Try to limit the letter to three-quarters of a page in length. Remember, your letter will be read by someone with limited time and needs to be designed for clarity and impact.
Your name, address, and telephone number should be typed on the letter. It is preferable to use standard business form, with your address and telephone number and the date at the top right, and the addressee's name, title, and address at the left, above the salutation. At the close of the letter, your full name should be typed just below your signature. Letters should be addressed using the appropriate title in the salutation. Never use a first name unless you know the addressee personally. Ms. should be used if a woman's preference is not otherwise clear. The cover letter template illustrates the typical business correspondence style to which your letter should conform.
Like the resume, your cover letter should be carefully drafted and typed. Don't just rely on spell check, since some mistakes will not be caught by spell check. Have a friend read over the final draft to make sure that it is typo-free, as your ability to draft a perfect document is of great importance to all legal employers.
Cover Letter Advice
The cover letter is a sample of your written work and should be brief (preferably one page), persuasive, well-reasoned, and grammatically perfect.
A good cover letter:
- Tells the employer who you are (e.g., a first-year student at YLS) and what you are seeking (e.g., a summer intern position);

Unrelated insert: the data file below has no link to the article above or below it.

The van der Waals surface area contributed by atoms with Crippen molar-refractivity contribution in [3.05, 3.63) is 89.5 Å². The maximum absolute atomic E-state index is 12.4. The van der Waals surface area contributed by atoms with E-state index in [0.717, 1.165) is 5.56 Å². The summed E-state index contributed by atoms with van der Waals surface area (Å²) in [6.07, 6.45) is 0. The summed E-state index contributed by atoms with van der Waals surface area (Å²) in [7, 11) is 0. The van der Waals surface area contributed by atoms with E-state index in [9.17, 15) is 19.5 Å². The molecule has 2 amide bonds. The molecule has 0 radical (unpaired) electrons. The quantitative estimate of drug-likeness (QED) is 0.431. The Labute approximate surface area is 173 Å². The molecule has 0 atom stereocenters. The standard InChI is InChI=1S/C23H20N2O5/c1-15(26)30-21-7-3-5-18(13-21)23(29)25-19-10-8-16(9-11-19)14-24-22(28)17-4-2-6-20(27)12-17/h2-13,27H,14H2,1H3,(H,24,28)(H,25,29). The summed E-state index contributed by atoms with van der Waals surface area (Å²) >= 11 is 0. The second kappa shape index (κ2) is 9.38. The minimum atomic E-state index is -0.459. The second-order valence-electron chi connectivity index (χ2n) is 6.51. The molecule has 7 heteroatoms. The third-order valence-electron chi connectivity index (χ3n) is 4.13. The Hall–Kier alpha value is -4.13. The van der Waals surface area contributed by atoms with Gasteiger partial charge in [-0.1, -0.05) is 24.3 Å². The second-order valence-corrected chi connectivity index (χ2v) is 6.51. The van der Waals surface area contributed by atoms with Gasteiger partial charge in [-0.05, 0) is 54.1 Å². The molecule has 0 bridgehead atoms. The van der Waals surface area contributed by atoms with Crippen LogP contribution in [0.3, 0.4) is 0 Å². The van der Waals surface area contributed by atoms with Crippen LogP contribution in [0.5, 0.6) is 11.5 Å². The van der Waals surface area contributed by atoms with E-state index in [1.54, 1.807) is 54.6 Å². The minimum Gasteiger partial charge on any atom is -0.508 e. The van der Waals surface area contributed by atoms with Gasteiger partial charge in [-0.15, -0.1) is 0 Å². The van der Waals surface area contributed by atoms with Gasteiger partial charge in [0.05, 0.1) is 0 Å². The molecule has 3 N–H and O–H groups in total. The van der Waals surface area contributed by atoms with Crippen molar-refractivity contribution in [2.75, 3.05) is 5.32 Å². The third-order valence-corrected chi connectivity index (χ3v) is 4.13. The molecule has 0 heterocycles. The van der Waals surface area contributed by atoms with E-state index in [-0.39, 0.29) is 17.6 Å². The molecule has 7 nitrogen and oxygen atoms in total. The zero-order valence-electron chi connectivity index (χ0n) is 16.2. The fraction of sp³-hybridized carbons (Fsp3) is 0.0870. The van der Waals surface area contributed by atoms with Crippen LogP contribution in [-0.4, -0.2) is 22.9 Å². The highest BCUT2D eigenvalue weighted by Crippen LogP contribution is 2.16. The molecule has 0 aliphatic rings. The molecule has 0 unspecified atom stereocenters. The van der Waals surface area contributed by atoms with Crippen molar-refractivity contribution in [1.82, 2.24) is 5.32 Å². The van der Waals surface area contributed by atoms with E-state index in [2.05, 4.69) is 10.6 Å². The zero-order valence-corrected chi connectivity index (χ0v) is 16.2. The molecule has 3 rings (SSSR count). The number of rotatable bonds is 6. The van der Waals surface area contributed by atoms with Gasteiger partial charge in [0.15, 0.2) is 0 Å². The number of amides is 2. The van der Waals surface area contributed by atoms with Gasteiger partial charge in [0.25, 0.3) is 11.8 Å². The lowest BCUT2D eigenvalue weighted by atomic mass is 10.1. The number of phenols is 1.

- Shows that you know about the particular employer and the kind of work the employer does (i.e., civil or criminal work, direct client service, "impact" cases, antitrust litigation);
- Demonstrates your writing skills;
- Demonstrates your commitment to the work of that particular employer and converys that you have something to contribute;
- Shows that you and that employer are a good "fit;" and
- Tells the employer how to get in touch with you by email, telephone, and mail.
Determine to whom you should address the cover letter. If you are applying to law firms, address your letter to the recruiting director. For NALP member firms, use the NALP Directory to obtain contact information. (NALP also provides a useful mail merge feature for generating multiple letters). For other employers, you can refer to their websites, or contact the office to determine to whom your materials should be directed.
Although there are many ways to write a cover letter, the following format has worked well for students in the past.
- In the first paragraph of your cover letter, explain why you are sending your resume to the employer: “I am a first-year student at Yale Law School and am seeking a position with your organization for the summer 20xx.” If you are applying to public interest employers and are eligible for SPIF funding, you can mention that here.
- Use the second paragraph to explain your interest in the employer, including your interest in the employer’s geographic location, reputation, specialty area, or public service.
- In the third paragraph, stress why this employer should hire you. Elaborate on the qualifications that you possess that will make you an exceptional summer intern or attorney.
- The final paragraph should thank the employer for taking the time to review your application and tell them how to reach you. You may wish to state that you will contact the employer in a couple of weeks to follow-up and then actually do so. This is especially true with public interest employers who are often understaffed and will appreciate your extra effort.